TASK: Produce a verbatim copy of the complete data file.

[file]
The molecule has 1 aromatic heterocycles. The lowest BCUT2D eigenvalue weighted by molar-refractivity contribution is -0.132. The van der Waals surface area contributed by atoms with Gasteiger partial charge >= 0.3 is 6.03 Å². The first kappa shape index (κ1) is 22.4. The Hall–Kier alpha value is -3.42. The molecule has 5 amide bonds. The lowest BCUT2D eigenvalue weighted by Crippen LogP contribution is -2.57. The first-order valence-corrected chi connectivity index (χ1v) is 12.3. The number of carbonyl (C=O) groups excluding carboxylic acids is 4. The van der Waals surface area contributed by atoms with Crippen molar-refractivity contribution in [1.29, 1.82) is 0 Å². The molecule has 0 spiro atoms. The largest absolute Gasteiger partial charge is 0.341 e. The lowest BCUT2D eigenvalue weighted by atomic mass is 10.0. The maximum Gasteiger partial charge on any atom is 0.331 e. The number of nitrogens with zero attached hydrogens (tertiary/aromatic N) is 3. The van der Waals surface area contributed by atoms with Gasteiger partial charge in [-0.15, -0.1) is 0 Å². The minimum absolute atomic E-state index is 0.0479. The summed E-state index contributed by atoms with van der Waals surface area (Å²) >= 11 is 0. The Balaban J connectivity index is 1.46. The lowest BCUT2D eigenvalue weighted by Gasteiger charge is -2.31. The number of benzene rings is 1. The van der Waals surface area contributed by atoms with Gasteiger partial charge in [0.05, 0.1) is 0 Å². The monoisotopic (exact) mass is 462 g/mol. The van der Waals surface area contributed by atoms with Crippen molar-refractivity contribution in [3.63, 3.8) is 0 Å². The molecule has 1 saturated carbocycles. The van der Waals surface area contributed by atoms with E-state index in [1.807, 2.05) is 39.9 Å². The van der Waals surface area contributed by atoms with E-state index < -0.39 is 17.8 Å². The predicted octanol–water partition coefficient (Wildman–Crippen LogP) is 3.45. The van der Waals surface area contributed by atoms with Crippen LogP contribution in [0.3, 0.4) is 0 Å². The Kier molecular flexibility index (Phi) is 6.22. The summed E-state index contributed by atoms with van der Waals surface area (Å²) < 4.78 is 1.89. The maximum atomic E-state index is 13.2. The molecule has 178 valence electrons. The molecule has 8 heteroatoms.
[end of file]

The molecule has 1 aromatic heterocycles. The lowest BCUT2D eigenvalue weighted by molar-refractivity contribution is -0.132. The van der Waals surface area contributed by atoms with Gasteiger partial charge >= 0.3 is 6.03 Å². The first kappa shape index (κ1) is 22.4. The Hall–Kier alpha value is -3.42. The molecule has 5 amide bonds. The lowest BCUT2D eigenvalue weighted by Crippen LogP contribution is -2.57. The first-order valence-corrected chi connectivity index (χ1v) is 12.3. The number of carbonyl (C=O) groups excluding carboxylic acids is 4. The van der Waals surface area contributed by atoms with Crippen molar-refractivity contribution in [1.29, 1.82) is 0 Å². The molecule has 0 spiro atoms. The largest absolute Gasteiger partial charge is 0.341 e. The lowest BCUT2D eigenvalue weighted by atomic mass is 10.0. The maximum Gasteiger partial charge on any atom is 0.331 e. The number of nitrogens with zero attached hydrogens (tertiary/aromatic N) is 3. The van der Waals surface area contributed by atoms with Gasteiger partial charge in [-0.15, -0.1) is 0 Å². The minimum absolute atomic E-state index is 0.0479. The summed E-state index contributed by atoms with van der Waals surface area (Å²) >= 11 is 0. The Balaban J connectivity index is 1.46. The lowest BCUT2D eigenvalue weighted by Gasteiger charge is -2.31. The number of benzene rings is 1. The van der Waals surface area contributed by atoms with Gasteiger partial charge in [0.05, 0.1) is 0 Å². The monoisotopic (exact) mass is 462 g/mol. The van der Waals surface area contributed by atoms with Crippen molar-refractivity contribution in [3.63, 3.8) is 0 Å². The molecule has 1 saturated carbocycles. The van der Waals surface area contributed by atoms with E-state index in [1.807, 2.05) is 39.9 Å². The van der Waals surface area contributed by atoms with E-state index < -0.39 is 17.8 Å². The predicted octanol–water partition coefficient (Wildman–Crippen LogP) is 3.45. The van der Waals surface area contributed by atoms with Crippen LogP contribution in [0.3, 0.4) is 0 Å². The Kier molecular flexibility index (Phi) is 6.22. The summed E-state index contributed by atoms with van der Waals surface area (Å²) < 4.78 is 1.89. The maximum atomic E-state index is 13.2. The molecule has 178 valence electrons. The molecule has 8 heteroatoms.